Weighing in on the recent immigration controversy, UK-based Nobel Prize winning biologist Sir Venkatraman (Venki) Ramakrishnan called for a sensible post-Brexit immigration system to ensure that mobility of scientists is maintained when Britain leaves the European Union (EU).
The Chidambaram-born scientist, who as president of the UK's Royal Society is the country's key advocate for science, warned that Britain is in danger of losing its position as a leading scientific hub in the event of a no-deal or bad-deal scenario in the ongoing negotiations on the country's future ties with the EU.
We in the Royal Society and the rest of the scientific community are working very hard to have a new sensible system for immigration that would be fast, transparent, efficient and with proportionate costs, said Prof Venki, as he is known.
"We plan to fight very, very hard to make mobility straight forward, regulations transparent and efficient so that this is less of an issue. This is a political fight, but we intend to do our best," he said at a Royal Society event in London yesterday.
Sir Venki, who was knighted by Queen Elizabeth II in 2012 for his contribution to science, was joined by two former Royal Society presidents, geneticist Sir Paul Nurse and astronomer Lord Martin Rees, stated that the political aspects of the Brexit debate threatened to drown out the interests of the scientific community.
Venki, who was born in Chidambaram, Tamil Nadu, and went on to study biology in the US before moving to the UK 19 years ago, recalled a fairly simple process he underwent at the time, saying the requirements today were so onerous that they act as a barrier.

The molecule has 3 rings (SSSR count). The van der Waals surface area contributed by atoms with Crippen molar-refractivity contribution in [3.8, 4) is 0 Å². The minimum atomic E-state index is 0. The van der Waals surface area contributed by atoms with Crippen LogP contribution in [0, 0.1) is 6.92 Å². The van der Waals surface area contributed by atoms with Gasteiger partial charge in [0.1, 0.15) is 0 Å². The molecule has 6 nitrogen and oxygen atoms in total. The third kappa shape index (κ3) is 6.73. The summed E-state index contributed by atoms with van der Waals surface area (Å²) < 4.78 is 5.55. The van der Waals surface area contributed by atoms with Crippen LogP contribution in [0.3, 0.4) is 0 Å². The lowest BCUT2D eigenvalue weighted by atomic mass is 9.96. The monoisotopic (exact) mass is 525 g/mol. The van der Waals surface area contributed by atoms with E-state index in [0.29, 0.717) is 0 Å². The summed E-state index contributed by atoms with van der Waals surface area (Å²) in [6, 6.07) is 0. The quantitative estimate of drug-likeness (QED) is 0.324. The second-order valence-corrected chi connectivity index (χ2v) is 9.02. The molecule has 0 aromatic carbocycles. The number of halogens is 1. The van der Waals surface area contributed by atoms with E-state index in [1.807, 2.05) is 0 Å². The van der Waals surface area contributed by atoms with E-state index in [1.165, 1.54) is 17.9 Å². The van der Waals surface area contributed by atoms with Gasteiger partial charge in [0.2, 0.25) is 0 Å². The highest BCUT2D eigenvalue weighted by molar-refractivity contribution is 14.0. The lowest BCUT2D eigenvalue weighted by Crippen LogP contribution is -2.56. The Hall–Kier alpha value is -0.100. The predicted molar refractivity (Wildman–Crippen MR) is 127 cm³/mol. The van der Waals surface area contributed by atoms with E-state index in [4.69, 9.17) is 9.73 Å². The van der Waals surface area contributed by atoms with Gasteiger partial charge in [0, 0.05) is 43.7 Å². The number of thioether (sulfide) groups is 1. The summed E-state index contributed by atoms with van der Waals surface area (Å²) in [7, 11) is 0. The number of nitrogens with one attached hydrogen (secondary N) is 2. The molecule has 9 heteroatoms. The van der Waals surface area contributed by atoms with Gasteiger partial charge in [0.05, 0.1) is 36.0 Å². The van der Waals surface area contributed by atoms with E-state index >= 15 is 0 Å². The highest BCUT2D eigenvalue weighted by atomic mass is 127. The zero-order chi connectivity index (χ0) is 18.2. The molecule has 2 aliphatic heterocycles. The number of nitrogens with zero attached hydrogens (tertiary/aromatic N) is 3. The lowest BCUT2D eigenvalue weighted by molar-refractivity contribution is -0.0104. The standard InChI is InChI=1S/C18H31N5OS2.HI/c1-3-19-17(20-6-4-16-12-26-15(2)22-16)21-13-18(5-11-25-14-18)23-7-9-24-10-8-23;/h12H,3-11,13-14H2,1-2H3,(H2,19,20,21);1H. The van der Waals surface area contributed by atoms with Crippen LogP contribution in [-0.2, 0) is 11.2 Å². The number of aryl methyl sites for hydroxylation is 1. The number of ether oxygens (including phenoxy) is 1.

The latest intervention by Britain's scientists comes at a time when British Prime Minister Theresa May is getting ready to present her so-called Chequers strategy to the EU, which is based on a common rulebook approach to trade.
The scientific community is calling on her government to retain a close association with European science, in the form of a closest possible associate membership within the overall deal with the EU.
"We feel that we are at a crossroads for British and European science as a result of the current negotiations that are going on There is a lot of talk about various issues around Brexit and we are worried that in all these talks and negotiations, somehow science should not take a back seat," said Prof Venki.
"If science loses, everyone loses," he added.
The Royal Society warns that a no-deal or bad-deal Brexit means the UK stands to lose access to over GBP 1 billion a year in EU research funding, access to new medicines and technologies, regulatory alignment, access to highly-skilled scientists as well as reputational damage as an open and welcoming country for talent.